More time, less stress, more freedom. Working at home is the new Australian dream. But, just like our parents and grandparents before us, so many Aussie workers continue to commute to work every day, before trekking back home to spend precious time with family, friends or ourselves. What’s holding us back from breaking the mould and embracing all that flexible work-life has to offer?
Technology is no longer a barrier for many Australians. The rollout of the nbn™ network is bringing the ability to have office-like internet speeds to homes in Australia and, increasingly, speedy broadband together with apps and tools, like video conferencing, cloud sharing, and group work platforms, means as a nation we’re more geared up for flexible working than ever before. So, what’s holding us back?
To find out, we asked Aussie employees and employers about their working at home experiences and opinions. Their feedback has been analysed in the report you’re about to read.
Of all Australian employers who stated it is feasible for their staff to perform their work at home based on the nature of their tasks, 67% consider video conference calls via Skype, Facetime and Google Hangouts effective in helping communication between workers in the office, business or store and those working at home – so what’s stopping more staff from using this technology?
Fast and reliable internet via the nbn™ network could hold the key to making these tools more accessible to more Australians.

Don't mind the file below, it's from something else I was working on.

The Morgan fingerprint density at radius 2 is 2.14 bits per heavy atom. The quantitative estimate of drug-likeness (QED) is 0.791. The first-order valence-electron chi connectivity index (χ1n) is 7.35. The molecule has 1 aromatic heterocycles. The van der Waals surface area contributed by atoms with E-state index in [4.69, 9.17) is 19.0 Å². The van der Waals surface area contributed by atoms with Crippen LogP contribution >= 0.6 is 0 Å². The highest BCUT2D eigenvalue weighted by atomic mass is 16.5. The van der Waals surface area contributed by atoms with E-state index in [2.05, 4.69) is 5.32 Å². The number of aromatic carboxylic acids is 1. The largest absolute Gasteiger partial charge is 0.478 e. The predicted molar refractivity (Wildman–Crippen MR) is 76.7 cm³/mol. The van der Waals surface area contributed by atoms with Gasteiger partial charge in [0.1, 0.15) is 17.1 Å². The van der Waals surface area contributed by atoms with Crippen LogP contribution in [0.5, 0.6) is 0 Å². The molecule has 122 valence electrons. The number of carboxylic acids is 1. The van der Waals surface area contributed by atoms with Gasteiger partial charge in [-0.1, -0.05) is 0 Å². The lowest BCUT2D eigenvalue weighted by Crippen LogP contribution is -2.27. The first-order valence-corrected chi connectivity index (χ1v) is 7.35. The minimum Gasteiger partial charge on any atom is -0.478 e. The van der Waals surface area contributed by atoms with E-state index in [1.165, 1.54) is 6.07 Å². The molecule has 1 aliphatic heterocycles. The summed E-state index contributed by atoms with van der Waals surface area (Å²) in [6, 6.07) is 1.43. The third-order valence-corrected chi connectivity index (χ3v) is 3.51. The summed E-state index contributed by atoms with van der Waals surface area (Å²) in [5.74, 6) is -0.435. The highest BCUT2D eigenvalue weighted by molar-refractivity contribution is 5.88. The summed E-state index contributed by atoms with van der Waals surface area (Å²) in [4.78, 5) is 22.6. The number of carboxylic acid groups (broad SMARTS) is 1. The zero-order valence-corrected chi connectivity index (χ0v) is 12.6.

local storage of files on PC/laptop
local storage of files on USB or portable drives
cloud usage (e.g. Dropbox, Google Drive)
VPN client / remote server access
When working from home, workers use SMS, MMS more
Video conferencing is considered an effective tool when working from home but only 18 percent are utilising it
Employees are using their own devices
If there has ever been a time when employees can work at home as efficiently as they would in the office, it's now.Executive summary
Co-owner of The Party People, Dean Salakas has been managing his team from his Rockdale home for the past 18 months. With a growing family and business, working from home lets him enjoy the best of both worlds.Play video
Balancing the responsibilities of earning a living with raising a family is a tightrope walk for many Aussie parents. Working at home can offer parents the best of all worlds. Almost 2 in 3 parents (62%) who work at home say it helps them to better balance work and home life. And for 25%, the ability to work at home was part of the decision to return from maternity/paternity leave.
The biggest drawcard is having the flexibility to structure their day how they like (68%). Rather than being locked into 9 to 5, they can drop the kids off to school, work for a few hours, then spend quality time with them in the afternoon. All this while also contributing financially and advancing their careers.
of parents surveyed said they took their current role because they could work at home
thinks that the option to work at home was part of the decision to return from maternity/paternity leave
of parents consider working from home a priority when looking for a new role
of parents work flexible hours instead of the normal 9 to 5
agree / strongly agree that working at home lets them achieve balance between work and home life.
agree/strongly agree that WFH lets them structure their day how they like
What will life be like if more Australians work at home? What will our cities look like? And our roads? The wider societal and environmental benefits for Australia could be significant. In fact, working from home may be to the 21st Century, what the private car was to the beginning of the 20th: a phenomenon that helps to transform the shape of our cities.